Okay more geeky stuff. Strings have always been a pain in the donkey. Usually languages have represented strings as string* .. i.e. pointer to a location, and you start going backwards from there to find the string, and a string termination character tells you where the string ends. When you work with C or C++, you have to worry about all that. ObjectiveC uses NSString* to eliminate the complexity while giving you the tightness of C. C# pre-allocates the string so you can treat strings as objects. The problem of course is an overhead when you pass strings between methods, which is why they say, a string is a value type that thinks its an object. C# and .NET are aimed at one goal - developer productivity. The computer can go to hell. IMO we have ended the decade where we could ignore things like power consumption and CPU cycles. I wonder if C# 6 will give us more control :) .. time will tell. But I'm not betting on it.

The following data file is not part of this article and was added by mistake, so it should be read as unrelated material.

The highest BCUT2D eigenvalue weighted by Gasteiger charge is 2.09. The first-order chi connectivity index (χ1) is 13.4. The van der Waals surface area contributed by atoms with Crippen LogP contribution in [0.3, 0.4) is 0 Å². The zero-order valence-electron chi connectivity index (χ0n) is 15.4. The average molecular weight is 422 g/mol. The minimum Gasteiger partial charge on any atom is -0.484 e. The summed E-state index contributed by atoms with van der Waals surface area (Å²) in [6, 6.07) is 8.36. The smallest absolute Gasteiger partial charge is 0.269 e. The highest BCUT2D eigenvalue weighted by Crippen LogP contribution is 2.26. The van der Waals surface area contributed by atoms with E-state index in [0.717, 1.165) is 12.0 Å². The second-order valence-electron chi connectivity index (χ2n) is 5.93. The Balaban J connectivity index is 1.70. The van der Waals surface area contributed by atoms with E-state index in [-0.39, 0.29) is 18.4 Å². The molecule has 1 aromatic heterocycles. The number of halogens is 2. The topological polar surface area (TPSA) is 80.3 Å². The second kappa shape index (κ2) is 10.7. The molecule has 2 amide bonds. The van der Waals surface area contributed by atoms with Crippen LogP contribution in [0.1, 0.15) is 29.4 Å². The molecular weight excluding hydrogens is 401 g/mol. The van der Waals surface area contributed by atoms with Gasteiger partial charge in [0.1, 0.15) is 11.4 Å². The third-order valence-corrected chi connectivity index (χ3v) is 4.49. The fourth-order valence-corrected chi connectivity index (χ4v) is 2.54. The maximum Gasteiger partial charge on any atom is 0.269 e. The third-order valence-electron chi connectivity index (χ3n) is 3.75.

And here I was about to go on about, "The cursor (or "pointer") provides feedback to the user. When used properly, choice of an effective and apt cursor choice, such as "pointer" or "move" serves to provide the user with the proper context for the activity that they're currently involved in..." Well played, Iris! Well played! -@toronto_designr
Yes, unfortunately, these problems with names and formal definitions sometimes happen. It's a variable, but it can be "constant variable", which is itself rather contradictive for me :)